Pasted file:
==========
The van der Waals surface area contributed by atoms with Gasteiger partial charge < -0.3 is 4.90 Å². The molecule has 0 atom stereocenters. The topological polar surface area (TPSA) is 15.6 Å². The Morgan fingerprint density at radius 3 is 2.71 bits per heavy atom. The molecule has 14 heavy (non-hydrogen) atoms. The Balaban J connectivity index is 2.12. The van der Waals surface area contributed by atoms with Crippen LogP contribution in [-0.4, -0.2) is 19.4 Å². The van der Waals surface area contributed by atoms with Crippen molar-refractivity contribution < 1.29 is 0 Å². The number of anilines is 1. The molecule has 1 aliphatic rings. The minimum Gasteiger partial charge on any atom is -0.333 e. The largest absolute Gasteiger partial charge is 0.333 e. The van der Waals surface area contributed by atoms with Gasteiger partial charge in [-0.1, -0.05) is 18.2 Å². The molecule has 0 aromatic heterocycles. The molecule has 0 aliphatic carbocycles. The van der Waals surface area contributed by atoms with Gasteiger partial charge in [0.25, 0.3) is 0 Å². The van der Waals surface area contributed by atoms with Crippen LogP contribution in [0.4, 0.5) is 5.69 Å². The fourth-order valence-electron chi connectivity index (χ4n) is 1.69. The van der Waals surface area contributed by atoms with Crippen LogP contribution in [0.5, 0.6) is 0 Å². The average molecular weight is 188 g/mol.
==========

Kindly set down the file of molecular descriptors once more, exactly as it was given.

The van der Waals surface area contributed by atoms with Gasteiger partial charge < -0.3 is 4.90 Å². The molecule has 0 atom stereocenters. The topological polar surface area (TPSA) is 15.6 Å². The Morgan fingerprint density at radius 3 is 2.71 bits per heavy atom. The molecule has 14 heavy (non-hydrogen) atoms. The Balaban J connectivity index is 2.12. The van der Waals surface area contributed by atoms with Crippen LogP contribution in [-0.4, -0.2) is 19.4 Å². The van der Waals surface area contributed by atoms with Crippen molar-refractivity contribution < 1.29 is 0 Å². The number of anilines is 1. The molecule has 1 aliphatic rings. The minimum Gasteiger partial charge on any atom is -0.333 e. The largest absolute Gasteiger partial charge is 0.333 e. The van der Waals surface area contributed by atoms with Gasteiger partial charge in [-0.1, -0.05) is 18.2 Å². The molecule has 0 aromatic heterocycles. The molecule has 0 aliphatic carbocycles. The van der Waals surface area contributed by atoms with Gasteiger partial charge in [0.25, 0.3) is 0 Å². The van der Waals surface area contributed by atoms with Crippen LogP contribution in [0.4, 0.5) is 5.69 Å². The fourth-order valence-electron chi connectivity index (χ4n) is 1.69. The van der Waals surface area contributed by atoms with Crippen LogP contribution in [0.5, 0.6) is 0 Å². The average molecular weight is 188 g/mol.